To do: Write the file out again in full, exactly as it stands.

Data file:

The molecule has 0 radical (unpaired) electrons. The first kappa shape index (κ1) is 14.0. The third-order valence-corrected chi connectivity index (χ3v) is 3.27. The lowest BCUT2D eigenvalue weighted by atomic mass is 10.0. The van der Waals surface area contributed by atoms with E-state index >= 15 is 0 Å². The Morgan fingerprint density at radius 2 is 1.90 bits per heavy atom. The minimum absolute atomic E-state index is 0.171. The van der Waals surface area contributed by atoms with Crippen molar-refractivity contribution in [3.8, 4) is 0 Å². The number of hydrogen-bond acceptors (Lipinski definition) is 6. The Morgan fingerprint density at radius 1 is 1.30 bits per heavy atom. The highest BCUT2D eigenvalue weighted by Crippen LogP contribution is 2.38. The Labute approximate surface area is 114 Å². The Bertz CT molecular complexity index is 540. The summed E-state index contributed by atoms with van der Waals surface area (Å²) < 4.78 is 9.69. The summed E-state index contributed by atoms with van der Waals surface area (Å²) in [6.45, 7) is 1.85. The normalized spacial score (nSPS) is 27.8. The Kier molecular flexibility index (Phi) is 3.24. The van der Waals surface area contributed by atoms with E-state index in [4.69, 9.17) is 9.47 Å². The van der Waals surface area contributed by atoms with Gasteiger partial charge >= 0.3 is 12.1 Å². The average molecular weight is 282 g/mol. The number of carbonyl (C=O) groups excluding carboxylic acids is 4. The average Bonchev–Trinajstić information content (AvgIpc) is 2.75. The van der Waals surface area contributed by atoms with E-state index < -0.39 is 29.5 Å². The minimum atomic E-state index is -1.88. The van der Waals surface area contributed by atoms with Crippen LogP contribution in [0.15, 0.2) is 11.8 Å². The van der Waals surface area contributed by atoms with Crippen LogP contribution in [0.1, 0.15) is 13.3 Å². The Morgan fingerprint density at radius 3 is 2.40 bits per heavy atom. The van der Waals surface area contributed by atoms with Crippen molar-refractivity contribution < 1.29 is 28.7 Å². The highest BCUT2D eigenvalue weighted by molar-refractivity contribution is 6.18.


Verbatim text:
The molecule has 0 radical (unpaired) electrons. The first kappa shape index (κ1) is 14.0. The third-order valence-corrected chi connectivity index (χ3v) is 3.27. The lowest BCUT2D eigenvalue weighted by atomic mass is 10.0. The van der Waals surface area contributed by atoms with E-state index >= 15 is 0 Å². The Morgan fingerprint density at radius 2 is 1.90 bits per heavy atom. The minimum absolute atomic E-state index is 0.171. The van der Waals surface area contributed by atoms with Crippen molar-refractivity contribution in [3.8, 4) is 0 Å². The number of hydrogen-bond acceptors (Lipinski definition) is 6. The Morgan fingerprint density at radius 1 is 1.30 bits per heavy atom. The highest BCUT2D eigenvalue weighted by Crippen LogP contribution is 2.38. The Labute approximate surface area is 114 Å². The Bertz CT molecular complexity index is 540. The summed E-state index contributed by atoms with van der Waals surface area (Å²) < 4.78 is 9.69. The summed E-state index contributed by atoms with van der Waals surface area (Å²) in [6.45, 7) is 1.85. The normalized spacial score (nSPS) is 27.8. The Kier molecular flexibility index (Phi) is 3.24. The van der Waals surface area contributed by atoms with E-state index in [4.69, 9.17) is 9.47 Å². The van der Waals surface area contributed by atoms with Gasteiger partial charge >= 0.3 is 12.1 Å². The average molecular weight is 282 g/mol. The number of carbonyl (C=O) groups excluding carboxylic acids is 4. The average Bonchev–Trinajstić information content (AvgIpc) is 2.75. The van der Waals surface area contributed by atoms with E-state index < -0.39 is 29.5 Å². The minimum atomic E-state index is -1.88. The van der Waals surface area contributed by atoms with Crippen LogP contribution in [0.15, 0.2) is 11.8 Å². The van der Waals surface area contributed by atoms with Crippen LogP contribution in [0.1, 0.15) is 13.3 Å². The Morgan fingerprint density at radius 3 is 2.40 bits per heavy atom. The van der Waals surface area contributed by atoms with Crippen molar-refractivity contribution < 1.29 is 28.7 Å². The highest BCUT2D eigenvalue weighted by molar-refractivity contribution is 6.18.